Your most frustrating problems may stem from a weakness you've never considered: illiteracy. Research indicates that perhaps 20% of the U.S. adult population can't read the instructions on a bottle of aspirin. Ironically, this flaw often becomes apparent when small companies make major improvements. "Companies may spend a lot of money to implement a statistical process-control program, only to discover that workers don't have the basic skills to work with it," explains Susan Reif, manager of training at the National Association of Printers and Lithographers, in Teaneck, N.J. Testing is the best gauge, but mistakes commonly ascribed to stupidity, laziness, or sloppiness are a big tip-off:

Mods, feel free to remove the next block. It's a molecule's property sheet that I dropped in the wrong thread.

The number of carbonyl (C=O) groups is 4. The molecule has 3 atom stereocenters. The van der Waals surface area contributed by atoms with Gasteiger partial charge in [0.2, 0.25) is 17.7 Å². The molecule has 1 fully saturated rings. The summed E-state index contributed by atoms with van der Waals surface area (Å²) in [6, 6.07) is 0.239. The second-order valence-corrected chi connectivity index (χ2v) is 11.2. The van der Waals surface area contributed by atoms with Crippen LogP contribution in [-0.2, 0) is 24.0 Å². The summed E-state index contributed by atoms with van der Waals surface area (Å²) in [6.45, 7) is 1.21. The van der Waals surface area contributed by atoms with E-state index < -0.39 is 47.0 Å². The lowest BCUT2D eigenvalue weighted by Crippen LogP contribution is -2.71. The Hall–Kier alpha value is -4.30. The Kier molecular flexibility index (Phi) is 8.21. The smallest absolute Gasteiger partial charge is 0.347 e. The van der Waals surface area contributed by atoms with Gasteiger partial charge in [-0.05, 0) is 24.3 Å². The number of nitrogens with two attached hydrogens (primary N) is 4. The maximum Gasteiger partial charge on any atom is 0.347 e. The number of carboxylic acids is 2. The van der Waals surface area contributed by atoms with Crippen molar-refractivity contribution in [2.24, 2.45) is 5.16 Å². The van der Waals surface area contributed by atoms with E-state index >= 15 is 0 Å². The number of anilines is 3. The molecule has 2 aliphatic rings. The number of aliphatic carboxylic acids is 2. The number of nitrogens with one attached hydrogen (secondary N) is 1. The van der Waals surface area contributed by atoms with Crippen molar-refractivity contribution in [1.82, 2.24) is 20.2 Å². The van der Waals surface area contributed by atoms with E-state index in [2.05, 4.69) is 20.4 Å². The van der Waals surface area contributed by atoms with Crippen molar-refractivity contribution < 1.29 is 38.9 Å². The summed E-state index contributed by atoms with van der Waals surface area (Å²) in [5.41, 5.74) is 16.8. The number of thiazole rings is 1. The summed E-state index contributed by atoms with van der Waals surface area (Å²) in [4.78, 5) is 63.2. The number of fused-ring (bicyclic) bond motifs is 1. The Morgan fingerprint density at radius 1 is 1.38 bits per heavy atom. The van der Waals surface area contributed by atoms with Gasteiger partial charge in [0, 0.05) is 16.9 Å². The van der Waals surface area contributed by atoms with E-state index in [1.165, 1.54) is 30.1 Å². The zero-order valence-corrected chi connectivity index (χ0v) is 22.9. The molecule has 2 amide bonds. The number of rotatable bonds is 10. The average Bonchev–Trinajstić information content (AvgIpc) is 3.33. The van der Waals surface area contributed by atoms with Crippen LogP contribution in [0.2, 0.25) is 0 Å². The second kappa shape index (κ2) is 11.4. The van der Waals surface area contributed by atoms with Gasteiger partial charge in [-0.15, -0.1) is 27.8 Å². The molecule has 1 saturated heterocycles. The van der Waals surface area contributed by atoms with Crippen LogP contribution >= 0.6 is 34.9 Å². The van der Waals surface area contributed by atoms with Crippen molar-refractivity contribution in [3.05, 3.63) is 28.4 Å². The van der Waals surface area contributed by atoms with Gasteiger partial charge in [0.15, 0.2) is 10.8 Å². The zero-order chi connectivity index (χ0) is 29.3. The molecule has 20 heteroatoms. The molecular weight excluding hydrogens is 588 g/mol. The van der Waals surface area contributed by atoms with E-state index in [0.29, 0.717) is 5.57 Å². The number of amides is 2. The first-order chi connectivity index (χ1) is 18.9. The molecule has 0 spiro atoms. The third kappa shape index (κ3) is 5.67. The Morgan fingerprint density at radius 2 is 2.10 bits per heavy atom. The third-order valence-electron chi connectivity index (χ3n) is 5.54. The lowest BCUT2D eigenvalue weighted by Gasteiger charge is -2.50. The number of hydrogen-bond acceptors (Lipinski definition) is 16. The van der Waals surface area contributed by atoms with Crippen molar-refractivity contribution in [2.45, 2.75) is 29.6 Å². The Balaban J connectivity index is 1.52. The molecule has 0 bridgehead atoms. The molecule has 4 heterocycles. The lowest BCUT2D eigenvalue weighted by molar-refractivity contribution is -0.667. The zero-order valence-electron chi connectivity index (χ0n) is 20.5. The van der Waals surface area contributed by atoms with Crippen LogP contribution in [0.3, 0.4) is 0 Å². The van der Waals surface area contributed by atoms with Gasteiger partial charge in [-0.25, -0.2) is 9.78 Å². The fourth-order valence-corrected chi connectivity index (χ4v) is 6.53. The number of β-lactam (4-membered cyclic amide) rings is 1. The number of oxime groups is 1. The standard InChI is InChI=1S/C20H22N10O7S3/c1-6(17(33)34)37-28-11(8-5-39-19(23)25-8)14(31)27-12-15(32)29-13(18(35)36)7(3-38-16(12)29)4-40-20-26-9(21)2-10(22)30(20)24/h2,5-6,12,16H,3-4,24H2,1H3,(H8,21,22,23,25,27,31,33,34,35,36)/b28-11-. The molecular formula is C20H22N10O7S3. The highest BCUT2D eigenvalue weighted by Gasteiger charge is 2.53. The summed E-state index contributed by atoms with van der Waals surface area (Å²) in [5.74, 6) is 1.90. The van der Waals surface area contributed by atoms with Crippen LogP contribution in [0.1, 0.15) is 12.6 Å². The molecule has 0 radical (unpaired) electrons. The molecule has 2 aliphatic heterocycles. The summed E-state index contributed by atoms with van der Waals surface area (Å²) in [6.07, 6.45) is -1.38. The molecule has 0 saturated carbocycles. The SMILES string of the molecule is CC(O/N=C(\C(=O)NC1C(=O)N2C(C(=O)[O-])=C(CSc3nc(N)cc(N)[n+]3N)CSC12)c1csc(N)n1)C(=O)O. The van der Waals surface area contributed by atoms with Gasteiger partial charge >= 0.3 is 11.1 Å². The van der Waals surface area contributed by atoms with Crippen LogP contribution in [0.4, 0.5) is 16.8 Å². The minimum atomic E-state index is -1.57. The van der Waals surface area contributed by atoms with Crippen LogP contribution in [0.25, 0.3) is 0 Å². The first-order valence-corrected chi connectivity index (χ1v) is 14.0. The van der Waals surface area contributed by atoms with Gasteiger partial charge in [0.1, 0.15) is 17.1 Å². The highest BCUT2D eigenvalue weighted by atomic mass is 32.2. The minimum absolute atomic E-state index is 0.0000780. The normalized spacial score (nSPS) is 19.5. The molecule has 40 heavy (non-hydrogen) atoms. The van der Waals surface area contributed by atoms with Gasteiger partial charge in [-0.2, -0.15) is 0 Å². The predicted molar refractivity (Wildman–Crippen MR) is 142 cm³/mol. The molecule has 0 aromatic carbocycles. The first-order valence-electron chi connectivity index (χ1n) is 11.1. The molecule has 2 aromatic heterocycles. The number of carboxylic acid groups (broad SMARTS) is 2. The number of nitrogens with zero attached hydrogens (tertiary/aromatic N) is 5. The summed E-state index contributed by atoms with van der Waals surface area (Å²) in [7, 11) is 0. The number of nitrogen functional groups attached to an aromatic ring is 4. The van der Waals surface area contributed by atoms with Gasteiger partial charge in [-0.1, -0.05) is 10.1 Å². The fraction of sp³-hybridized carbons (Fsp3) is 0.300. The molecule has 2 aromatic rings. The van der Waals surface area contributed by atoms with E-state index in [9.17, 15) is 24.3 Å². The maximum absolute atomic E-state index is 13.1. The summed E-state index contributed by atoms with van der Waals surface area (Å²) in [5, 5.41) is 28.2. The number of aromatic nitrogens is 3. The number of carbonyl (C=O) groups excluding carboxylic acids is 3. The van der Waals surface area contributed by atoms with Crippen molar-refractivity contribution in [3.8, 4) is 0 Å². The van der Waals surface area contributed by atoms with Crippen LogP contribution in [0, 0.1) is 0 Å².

Accidents. Repeated accidents, despite posted guidelines.
Misinterpreted job orders. Simple-to-execute orders for products or services are frequently not produced as requested.
Customer complaints. Resolution is slow or sloppy.
Ghostwritten forms. An employee never fills out a form himself or herself.
"There used to be a time when we had plenty of jobs for people who were functionally illiterate," says Robert Fowler, president of Hampden Papers, a Holyoke, Mass., paper-products manufacturer with 185 employees. "But today our machines are very complex." In Hampden's program, 12 workers attend five-hour classes, three times a week, in such basics as English as a second language.
To learn more, contact the Business Council for Effective Literacy (BCEL; 212-512-2415), a clearinghouse of government, private, and nonprofit resources. Its $5 "BCEL Brief on Small Business" is a fabulous resource by itself.
-- Ellyn E. Spragins* * *